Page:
The early-afternoon sun shone brightly into Arson’s bedroom. The walls were covered with large, boldly painted canvases depicting quasi-fantasy surf scenes that smacked of fun and energy and mischief. The corners of the room were stuffed with equally impressive painted-over surfboards and a decent collection of skulls. His hands and black Converse high-tops were smeared with paint, and his neck sported the tell-tale wetsuit tan line of a committed Southern California surfer in winter. It was clear that both surfing and art are fundamental constants for Arson, the two passions often dovetailing nicely with days spent in the ocean and nights spent working away with paint and pens.

As we talked over coffee, it became obvious that, although he is loud and outgoing and brash in the water, he is unassuming and pleasant and shy even on the land. He talked about his love for animals — cats especially    — and lit up about the wonders of surfing while listening to a waterproof iPod stashed beneath his wetsuit. “I never want to surf without my music again,” he said. “It’s like trying to dance without music or something for me now; it’s no fun.” He recounted the various dips and dives in his learning curve, taking his two decades’ worth of experience doing custom paint jobs on surfboards and trying to translate those heady artistic chops to the realm of more traditional, canvas-bound work. “I’m still learning, always learning, and just trying to paint as much as possible,” he said.

Arson cited people like Drew Brophy, Thomas Van Stein, and Jimbo Phillips and the world of Marvel Comics as his artistic inspiration and lit up once again when he told of his growing love for kite surfing, a hobby that is fast replacing his non-surfing-day passion of riding motorcycles. He waxed philosophic about his views on creating art and how your brain is just a “filter” in translating what you see in the world to how you capture it on paper, the end product saying as much or more about the person who created it as it does the actual subject matter. He stressed the importance of creating things you like rather than what you think other people would like or might want to buy. “Worrying about other people will drive you crazy,” Arson said. He is consistently humble, his voice quiet and soft but also always direct. He is not afraid of eye contact and laughed deeply when I ask him if he had some sort of master plan for his art. “Well, I don’t want to get a real job,” he replied.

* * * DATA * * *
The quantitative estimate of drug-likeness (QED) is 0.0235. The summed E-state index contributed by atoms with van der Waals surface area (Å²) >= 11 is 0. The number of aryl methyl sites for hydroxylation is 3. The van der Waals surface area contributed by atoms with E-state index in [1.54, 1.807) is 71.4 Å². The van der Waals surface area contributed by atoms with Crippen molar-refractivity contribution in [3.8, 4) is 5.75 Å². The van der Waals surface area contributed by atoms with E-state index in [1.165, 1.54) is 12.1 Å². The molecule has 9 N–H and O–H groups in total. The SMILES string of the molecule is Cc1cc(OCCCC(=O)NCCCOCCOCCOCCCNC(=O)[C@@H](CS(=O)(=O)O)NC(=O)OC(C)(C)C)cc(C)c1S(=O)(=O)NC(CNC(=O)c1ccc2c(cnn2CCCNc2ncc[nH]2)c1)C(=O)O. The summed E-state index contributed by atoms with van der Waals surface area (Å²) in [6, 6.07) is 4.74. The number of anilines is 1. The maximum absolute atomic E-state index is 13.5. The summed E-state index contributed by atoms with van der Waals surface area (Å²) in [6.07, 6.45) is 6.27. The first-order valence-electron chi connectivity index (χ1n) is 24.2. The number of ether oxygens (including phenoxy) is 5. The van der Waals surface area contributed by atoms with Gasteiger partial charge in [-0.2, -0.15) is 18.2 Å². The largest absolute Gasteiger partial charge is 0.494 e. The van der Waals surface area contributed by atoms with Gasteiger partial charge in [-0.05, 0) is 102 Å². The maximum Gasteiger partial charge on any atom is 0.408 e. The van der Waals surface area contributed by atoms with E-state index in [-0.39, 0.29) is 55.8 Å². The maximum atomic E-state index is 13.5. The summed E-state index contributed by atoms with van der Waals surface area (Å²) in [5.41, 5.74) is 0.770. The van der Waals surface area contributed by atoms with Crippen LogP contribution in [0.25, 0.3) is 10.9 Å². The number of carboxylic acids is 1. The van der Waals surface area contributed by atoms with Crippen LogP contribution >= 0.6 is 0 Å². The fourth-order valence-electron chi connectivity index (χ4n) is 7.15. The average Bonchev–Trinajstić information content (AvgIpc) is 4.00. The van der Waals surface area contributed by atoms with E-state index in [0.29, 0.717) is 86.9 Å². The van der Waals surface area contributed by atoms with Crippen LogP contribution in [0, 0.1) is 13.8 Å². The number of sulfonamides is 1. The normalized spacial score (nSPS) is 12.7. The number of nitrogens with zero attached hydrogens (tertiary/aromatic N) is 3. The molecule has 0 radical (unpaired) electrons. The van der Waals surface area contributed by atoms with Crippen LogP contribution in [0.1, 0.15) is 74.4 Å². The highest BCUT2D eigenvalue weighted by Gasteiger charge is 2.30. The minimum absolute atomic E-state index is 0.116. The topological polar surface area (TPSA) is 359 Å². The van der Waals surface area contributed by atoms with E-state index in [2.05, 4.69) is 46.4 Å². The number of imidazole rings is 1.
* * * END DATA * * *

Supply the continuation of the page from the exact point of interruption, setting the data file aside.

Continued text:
Aaron Ernst
Paul Wellman

Eventually, the talk turned to surf etiquette, drop-ins, and “taking out the trash” — the latter a phrase Arson uses to describe his handling of people who drop in on him in which he dumps the offenders over the back of the wave without missing a beat. Like Feist and Khashoggi, I, too, have been burned by Arson more than once. But I have also always appreciated how directly he navigates the utter chaos that it is the lineup on any given day at S.B.’s more famed surf spots. Choosing his words carefully, he admitted, “There just aren’t enough waves for all the people who want to surf them these days. The sport has become just too trendy. On a good day at Rincon, there are what — maybe five good waves every 20 minutes with 250 people out? Do the math: Most of those guys are going to surf for a few hours and get maybe only one or two waves.”

Such a wave-starved fate does not sit easy with Arson, and so he acts, sometimes at the expense of the surfer coming down the line toward him. I asked him if he ever feels bad about it, and he laughed, “I don’t know. I mean, sure, yeah, I feel real bad.” His voice was devoid of sarcasm, but the sneaky and slight smile on his face said otherwise, and, for some reason, it made me feel good, real good, about the future of surfing.


To check out Arson’s wild and wacky world of art, visit arsonart.blogspot.com.